​​Teaching students how to learn through mentorship​

This story is written by Festus Mulakoli, from School of Nursing and Midwifery, East Africa


I am a Basic Science Instructor at the School of Nursing and Midwifery, Nairobi. Apart from teaching microbiology and parasitology to Year One students at the school, I am also the 'in-charge' of the science laboratory.​

Concept of an Instructor As a Mentor​​

My teaching philosophy as a medical instructor is to model creative and bold scientific thinking strategies. Therefore, to me, students are future colleagues more than just being there as students.  I share my enthusiasm for their career development, which I do through formal teaching, using dynamic examples of what is currently happening in the medical field, mentorship, providing my students with ample opportunities to comprehend and institute changes at their workplace. I espouse a mentorship approach that is democratic and where ideas, reflections and knowledge are made deeper (Hultman and Sobel, 2013; Lauvas and Handal, 2015). Further, as a mentor teacher, I get my inspiration from a quote by Benjamin Franklin who said: “Tell me and I forget, teach me and I may remember, involve me and I learn."

My approach to mentoring students to learn is meant to help them get actively involved in every step of the learning process. During the entire course, students have an opportunity to discuss issues using various platforms. This enables them to have a deep understanding of the subject matter. One example of such a platform is the discussion forums on the Virtual Learning Environment (VLE). Here the students get an opportunity to share their reflections on what they are learning and how the learning is impacting them at their workplace. This helps students get empowered and take charge of their learning.  These opportunities and reflection on experiences help my students to become critical thinkers, an important component in their daily activities. and at the same time uplift their academic performance. This facilitates their learning better instead of only listening to me or reading textbooks. Mentorship is an example of a cooperative learning pedagogy and as I had indicated early my students are my future colleagues. The course delivery in itself is a collaboration between my students and I allow them to do reviews on a topic through group work which we later discuss during class tutorials and this makes learning fruitful, enjoyable and a continuous process. Of course. A mentoring approach to teaching comes with some challenges. For example, when the students join the university, they are used to being spoon-fed and so it comes as a cultural shock to them to take responsibility for their own learning.​​​​​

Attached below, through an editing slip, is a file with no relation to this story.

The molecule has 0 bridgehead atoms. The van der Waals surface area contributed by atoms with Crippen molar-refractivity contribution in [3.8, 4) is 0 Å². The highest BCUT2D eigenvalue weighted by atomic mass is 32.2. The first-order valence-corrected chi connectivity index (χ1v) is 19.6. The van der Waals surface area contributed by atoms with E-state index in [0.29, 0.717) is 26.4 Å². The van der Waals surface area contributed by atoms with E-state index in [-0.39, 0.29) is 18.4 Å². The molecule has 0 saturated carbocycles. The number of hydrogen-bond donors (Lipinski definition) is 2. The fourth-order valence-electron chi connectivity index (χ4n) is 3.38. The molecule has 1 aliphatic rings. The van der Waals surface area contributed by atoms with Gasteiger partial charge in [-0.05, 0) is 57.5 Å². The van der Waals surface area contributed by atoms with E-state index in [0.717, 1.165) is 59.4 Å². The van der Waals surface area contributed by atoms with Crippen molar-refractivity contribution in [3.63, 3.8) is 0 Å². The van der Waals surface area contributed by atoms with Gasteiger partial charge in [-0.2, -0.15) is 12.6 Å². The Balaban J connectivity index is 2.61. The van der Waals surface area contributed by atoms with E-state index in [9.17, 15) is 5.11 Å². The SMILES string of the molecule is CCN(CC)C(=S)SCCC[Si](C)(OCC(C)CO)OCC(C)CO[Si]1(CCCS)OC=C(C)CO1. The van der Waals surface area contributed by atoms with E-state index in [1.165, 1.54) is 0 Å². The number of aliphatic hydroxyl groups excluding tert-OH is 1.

​I feel fortunate to teach medical microbiology and parasitology to nurses because my teaching through mentorship helps them immediately recognize the importance of this learning approach greatly and ​impacts on their academic performance in nursing education. Medical microbiology and parasitology as a course have difficult and complex concepts that sound abstract at the beginning. As an instructor, am expected to play an important role in mentoring professional nurses to be critical thinkers and helping them learn new concepts as well. Students learn a lot through being mentored by their instructor and this gives them the ability to realize their potential of being self-directed learners. Therefore, much of what students learn from observation is not detailed in the curricula. In a way, my mentorship help my students grow as people and set achievable goals, improves our relationship and makes them passionate about their studies.  ​​